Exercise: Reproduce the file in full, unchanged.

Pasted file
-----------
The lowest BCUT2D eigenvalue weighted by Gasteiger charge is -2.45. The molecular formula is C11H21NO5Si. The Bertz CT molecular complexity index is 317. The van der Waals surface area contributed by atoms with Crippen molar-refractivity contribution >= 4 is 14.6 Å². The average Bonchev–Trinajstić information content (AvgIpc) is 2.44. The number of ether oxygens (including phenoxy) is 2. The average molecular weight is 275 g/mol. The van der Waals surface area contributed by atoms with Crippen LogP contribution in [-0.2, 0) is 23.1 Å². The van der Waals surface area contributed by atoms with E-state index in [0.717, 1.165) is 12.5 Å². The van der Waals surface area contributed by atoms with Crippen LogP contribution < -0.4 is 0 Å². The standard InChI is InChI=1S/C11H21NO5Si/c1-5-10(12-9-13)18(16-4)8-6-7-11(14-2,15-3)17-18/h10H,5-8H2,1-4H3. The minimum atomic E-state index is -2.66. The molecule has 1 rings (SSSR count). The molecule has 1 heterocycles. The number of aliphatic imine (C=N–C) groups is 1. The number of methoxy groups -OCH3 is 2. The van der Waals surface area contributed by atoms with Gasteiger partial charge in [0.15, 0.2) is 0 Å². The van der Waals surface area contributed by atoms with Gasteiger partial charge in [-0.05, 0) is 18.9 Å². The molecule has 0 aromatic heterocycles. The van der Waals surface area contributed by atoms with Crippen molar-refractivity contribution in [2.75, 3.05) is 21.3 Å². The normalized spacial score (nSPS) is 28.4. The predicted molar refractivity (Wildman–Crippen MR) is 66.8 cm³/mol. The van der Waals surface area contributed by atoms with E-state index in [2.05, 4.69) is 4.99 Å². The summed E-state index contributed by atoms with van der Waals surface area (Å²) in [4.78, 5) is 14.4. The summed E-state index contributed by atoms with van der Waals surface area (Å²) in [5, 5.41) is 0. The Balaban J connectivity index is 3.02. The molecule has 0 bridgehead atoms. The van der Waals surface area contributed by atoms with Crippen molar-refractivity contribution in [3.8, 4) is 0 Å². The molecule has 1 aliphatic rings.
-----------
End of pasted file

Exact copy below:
The lowest BCUT2D eigenvalue weighted by Gasteiger charge is -2.45. The molecular formula is C11H21NO5Si. The Bertz CT molecular complexity index is 317. The van der Waals surface area contributed by atoms with Crippen molar-refractivity contribution >= 4 is 14.6 Å². The average Bonchev–Trinajstić information content (AvgIpc) is 2.44. The number of ether oxygens (including phenoxy) is 2. The average molecular weight is 275 g/mol. The van der Waals surface area contributed by atoms with Crippen LogP contribution in [-0.2, 0) is 23.1 Å². The van der Waals surface area contributed by atoms with E-state index in [0.717, 1.165) is 12.5 Å². The van der Waals surface area contributed by atoms with Crippen LogP contribution < -0.4 is 0 Å². The standard InChI is InChI=1S/C11H21NO5Si/c1-5-10(12-9-13)18(16-4)8-6-7-11(14-2,15-3)17-18/h10H,5-8H2,1-4H3. The minimum atomic E-state index is -2.66. The molecule has 1 rings (SSSR count). The molecule has 1 heterocycles. The number of aliphatic imine (C=N–C) groups is 1. The number of methoxy groups -OCH3 is 2. The van der Waals surface area contributed by atoms with Gasteiger partial charge in [0.15, 0.2) is 0 Å². The van der Waals surface area contributed by atoms with Gasteiger partial charge in [-0.05, 0) is 18.9 Å². The molecule has 0 aromatic heterocycles. The van der Waals surface area contributed by atoms with Crippen molar-refractivity contribution in [2.75, 3.05) is 21.3 Å². The normalized spacial score (nSPS) is 28.4. The predicted molar refractivity (Wildman–Crippen MR) is 66.8 cm³/mol. The van der Waals surface area contributed by atoms with E-state index in [2.05, 4.69) is 4.99 Å². The summed E-state index contributed by atoms with van der Waals surface area (Å²) in [4.78, 5) is 14.4. The summed E-state index contributed by atoms with van der Waals surface area (Å²) in [5, 5.41) is 0. The Balaban J connectivity index is 3.02. The molecule has 0 bridgehead atoms. The van der Waals surface area contributed by atoms with Crippen molar-refractivity contribution in [3.8, 4) is 0 Å². The molecule has 1 aliphatic rings.